Leading Power Factor

For capacitive circuits, where the load current leads the supply voltage, the term ‘leading power factor’ is used. It is a property of an electrical circuit that signifies that the load current is capacitive, meaning capacitive loads will cause a leading power factor. In this regard, a leading power factor can be corrected by adding inductive loads. A leading power factor means that the same terminal voltage can be maintained with a lower internal induced voltage. The power factor of a leading current is sometimes called a positive power factor. It can be formally described as the current that reaches its peak value up to 90 degrees ahead of the voltage. Simply put, if the load is capacitive then the power factor is leading.

 

Difference between Leading and Lagging Power Factor

Definition

– Power factor can be stated as leading or lagging to show the sign of the phase angle between the current and voltage waveforms. The term ‘lagging power factor’ is used where the load current lags behind the supply voltage. It is a property of an electrical circuit that signifies that the load current is inductive. For capacitive circuits, where the load current leads the supply voltage, the term ‘leading power factor’ is used. It is a property of an electrical circuit that signifies that the load current is capacitive. So, capacitive load are leading whereas inductive loads are lagging.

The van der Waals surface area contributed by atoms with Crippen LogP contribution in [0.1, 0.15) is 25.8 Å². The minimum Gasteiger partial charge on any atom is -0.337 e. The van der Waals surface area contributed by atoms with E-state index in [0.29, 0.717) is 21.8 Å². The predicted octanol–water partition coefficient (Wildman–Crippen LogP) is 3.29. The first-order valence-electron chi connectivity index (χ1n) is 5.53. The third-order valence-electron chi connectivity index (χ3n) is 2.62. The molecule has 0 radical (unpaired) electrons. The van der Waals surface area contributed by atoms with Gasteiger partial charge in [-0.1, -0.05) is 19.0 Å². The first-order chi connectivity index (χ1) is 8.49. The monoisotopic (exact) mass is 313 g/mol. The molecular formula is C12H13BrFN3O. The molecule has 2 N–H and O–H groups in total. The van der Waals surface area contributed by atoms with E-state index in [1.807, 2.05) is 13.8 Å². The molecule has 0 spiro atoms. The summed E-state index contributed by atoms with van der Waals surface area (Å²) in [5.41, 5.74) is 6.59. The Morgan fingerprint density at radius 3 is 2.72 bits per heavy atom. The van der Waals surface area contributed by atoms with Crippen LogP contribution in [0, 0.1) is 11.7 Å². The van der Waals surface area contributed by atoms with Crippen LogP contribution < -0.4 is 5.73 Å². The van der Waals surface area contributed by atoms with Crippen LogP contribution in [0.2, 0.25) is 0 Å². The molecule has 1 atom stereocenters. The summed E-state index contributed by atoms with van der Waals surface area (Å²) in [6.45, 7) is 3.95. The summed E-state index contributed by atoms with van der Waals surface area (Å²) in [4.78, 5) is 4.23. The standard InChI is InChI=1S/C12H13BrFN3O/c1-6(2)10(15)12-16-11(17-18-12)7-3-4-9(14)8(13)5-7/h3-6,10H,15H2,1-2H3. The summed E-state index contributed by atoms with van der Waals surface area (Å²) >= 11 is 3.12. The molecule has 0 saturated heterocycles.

Visualization

– The following graph shows a voltage with a leading and lagging current, plotted against time. The lagging current line represents a lagging current with a negative phase angle and a power factor less than 1, whereas the leading current line represents the leading current with a positive phase angle and a power factor less than 1. The leading current will reach its peak value before the voltage reaches its peak, where as the lagging current will reach its peak value after the voltage reaches its peak.

 

 

Leading Power Factor vs. Lagging Power Factor: Comparison Chart

 

Summary